With all that they do, it comes with much surprise that they are disappearing from our public school system.
“Only 45 percent of the nation’s public schools have a full-time on-site nurse,” said Carol Mithers, an author at parenting.com. “Thirty percent have one who works part-time — often dividing her hours between multiple school buildings — and a full 25 percent have no nurse at all.”
Budget cuts are the main culprit. School districts everywhere are forced to do more with less money. Programs that are not required by law are usually the first to go. Since few states require that a nurse be in every school, individual districts are left to decide if having a nurse is a priority.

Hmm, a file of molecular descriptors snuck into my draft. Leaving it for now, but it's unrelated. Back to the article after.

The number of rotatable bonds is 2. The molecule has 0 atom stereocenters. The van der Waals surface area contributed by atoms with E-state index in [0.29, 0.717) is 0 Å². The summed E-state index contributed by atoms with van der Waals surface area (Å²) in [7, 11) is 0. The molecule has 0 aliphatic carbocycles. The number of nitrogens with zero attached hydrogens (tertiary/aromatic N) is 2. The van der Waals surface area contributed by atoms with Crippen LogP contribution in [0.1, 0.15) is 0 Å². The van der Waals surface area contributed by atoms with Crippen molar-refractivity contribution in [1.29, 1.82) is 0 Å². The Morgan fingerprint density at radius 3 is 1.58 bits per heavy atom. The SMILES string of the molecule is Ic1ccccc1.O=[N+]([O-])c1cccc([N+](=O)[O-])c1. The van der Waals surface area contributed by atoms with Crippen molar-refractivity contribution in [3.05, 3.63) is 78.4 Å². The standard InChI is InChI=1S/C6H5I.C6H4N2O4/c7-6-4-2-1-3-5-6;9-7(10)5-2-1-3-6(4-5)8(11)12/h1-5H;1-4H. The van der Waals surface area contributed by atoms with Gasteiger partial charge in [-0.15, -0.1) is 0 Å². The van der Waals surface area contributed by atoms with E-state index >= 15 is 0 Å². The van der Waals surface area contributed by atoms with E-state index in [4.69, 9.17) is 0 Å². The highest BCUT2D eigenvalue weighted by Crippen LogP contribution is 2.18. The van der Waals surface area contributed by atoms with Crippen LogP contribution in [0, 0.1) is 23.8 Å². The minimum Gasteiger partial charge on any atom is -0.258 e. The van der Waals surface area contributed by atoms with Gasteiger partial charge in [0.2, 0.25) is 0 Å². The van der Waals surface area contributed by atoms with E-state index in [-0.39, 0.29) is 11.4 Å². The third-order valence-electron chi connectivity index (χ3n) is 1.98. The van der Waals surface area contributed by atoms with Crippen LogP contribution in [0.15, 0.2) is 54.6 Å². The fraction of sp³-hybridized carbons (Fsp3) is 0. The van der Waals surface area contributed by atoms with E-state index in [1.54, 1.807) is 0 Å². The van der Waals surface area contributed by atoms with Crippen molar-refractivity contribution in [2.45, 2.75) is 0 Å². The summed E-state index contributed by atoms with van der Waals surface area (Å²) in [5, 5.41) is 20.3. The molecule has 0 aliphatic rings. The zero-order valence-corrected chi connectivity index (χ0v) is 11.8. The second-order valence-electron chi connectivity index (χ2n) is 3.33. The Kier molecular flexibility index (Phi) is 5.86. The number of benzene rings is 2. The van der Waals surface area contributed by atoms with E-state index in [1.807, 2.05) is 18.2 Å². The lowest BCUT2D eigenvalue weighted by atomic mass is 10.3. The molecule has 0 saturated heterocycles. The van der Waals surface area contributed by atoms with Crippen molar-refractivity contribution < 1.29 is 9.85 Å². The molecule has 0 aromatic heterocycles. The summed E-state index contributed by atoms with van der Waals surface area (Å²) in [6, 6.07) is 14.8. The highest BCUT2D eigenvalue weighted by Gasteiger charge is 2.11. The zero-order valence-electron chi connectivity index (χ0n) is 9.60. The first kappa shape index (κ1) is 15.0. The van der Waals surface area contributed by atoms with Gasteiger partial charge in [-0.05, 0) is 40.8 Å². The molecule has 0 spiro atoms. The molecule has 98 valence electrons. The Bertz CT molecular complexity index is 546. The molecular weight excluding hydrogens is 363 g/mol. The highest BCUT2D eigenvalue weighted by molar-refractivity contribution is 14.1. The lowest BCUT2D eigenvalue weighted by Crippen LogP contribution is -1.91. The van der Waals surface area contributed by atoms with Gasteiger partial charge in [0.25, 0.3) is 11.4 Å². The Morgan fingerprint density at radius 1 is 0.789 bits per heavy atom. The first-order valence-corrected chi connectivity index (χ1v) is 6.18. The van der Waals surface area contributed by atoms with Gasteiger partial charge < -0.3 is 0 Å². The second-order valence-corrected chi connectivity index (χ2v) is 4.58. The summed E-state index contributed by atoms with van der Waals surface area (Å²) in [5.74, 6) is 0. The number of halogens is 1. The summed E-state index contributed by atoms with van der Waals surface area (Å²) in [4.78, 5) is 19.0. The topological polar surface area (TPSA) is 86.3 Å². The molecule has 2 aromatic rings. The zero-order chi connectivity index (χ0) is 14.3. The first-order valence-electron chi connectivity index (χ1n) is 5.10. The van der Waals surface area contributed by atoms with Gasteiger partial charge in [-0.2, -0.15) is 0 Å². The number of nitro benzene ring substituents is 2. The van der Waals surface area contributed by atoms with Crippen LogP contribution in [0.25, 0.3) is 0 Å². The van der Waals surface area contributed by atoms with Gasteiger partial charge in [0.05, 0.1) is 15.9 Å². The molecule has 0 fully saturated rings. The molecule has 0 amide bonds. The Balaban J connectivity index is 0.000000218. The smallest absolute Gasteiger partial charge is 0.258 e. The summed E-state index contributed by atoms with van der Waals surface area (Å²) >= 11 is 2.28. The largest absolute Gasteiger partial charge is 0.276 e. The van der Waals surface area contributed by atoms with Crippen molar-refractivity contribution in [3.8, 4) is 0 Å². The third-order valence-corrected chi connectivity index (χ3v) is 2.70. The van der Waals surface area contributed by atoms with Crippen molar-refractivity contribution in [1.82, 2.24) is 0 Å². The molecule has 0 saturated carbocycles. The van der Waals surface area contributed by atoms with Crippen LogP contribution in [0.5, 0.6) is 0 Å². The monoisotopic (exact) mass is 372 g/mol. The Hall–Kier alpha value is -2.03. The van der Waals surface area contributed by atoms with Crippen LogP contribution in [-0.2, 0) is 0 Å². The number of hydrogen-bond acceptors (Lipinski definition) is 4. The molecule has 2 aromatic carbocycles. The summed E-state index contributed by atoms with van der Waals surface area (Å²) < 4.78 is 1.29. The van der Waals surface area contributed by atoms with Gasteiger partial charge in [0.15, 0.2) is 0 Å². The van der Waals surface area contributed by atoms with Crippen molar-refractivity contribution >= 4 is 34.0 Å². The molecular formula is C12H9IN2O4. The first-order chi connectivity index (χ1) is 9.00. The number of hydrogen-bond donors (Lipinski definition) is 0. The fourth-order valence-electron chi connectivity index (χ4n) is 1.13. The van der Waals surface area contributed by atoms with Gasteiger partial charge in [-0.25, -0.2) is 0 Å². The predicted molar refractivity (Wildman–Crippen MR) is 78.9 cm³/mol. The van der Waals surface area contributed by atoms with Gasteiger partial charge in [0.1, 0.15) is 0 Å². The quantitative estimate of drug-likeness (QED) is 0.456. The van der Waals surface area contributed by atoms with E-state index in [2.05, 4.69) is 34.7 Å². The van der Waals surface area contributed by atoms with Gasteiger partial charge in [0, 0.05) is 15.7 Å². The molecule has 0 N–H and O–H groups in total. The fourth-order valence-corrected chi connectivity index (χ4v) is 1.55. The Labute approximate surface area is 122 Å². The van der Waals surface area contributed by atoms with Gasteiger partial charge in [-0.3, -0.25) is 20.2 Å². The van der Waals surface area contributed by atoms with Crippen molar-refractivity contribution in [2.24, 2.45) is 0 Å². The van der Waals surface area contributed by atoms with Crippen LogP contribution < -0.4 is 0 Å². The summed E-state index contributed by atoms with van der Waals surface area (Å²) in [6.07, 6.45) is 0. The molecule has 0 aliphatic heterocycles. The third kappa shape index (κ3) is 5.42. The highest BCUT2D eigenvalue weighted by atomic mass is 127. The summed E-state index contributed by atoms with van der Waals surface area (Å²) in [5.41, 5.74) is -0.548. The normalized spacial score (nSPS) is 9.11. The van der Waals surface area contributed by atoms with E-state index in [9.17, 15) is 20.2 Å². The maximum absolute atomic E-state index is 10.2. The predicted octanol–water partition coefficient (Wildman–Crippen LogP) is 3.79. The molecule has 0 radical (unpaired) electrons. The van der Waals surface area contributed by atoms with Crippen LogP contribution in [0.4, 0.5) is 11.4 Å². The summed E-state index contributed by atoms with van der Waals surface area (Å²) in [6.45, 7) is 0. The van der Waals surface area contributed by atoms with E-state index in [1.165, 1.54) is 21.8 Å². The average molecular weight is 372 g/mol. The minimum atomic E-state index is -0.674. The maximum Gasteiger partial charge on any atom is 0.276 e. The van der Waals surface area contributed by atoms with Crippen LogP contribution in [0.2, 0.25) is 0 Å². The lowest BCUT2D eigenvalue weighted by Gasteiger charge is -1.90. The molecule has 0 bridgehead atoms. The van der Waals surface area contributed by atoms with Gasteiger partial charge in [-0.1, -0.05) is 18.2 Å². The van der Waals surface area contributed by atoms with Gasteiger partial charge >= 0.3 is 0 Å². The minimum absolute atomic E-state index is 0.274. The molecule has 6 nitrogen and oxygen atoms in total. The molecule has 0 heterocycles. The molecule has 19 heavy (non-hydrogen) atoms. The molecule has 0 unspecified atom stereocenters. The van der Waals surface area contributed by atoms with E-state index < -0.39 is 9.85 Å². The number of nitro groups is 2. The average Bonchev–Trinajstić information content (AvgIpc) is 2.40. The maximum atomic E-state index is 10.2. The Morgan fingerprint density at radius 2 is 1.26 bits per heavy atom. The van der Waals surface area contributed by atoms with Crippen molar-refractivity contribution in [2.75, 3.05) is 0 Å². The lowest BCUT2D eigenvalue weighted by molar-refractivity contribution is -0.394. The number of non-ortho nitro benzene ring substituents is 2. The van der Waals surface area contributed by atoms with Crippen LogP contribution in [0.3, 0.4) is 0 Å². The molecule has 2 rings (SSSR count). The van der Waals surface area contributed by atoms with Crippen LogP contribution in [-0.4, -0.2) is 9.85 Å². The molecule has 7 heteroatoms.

So, who’s taking care of students while there’s no registered nurse in the building? Teachers, secretaries and other staff with no formal medical training are left to pick up the slack.
Since the decrease in school nurses, several incidents have occurred. One student died of an acute asthma attack when an unqualified “health aid” didn’t know to inject the child with an EpiPen after an allergic reaction.
Another mishap occurred when an aid didn’t make a student wash his hands before a diabetes test. The student had a spot of jelly on the tested finger causing a high blood-sugar reading and a miscalculated dose in insulin.
These “health aids” are in no way qualified to take on the vast array of health concerns that students face. They’re not able to decipher a bump on the head from a serious concussion. We are putting children’s health in jeopardy by not having an experienced R.N. on staff.
In my opinion, no matter what kind of budget school districts have to work with, law should require that all schools have a nurse in the building at all times.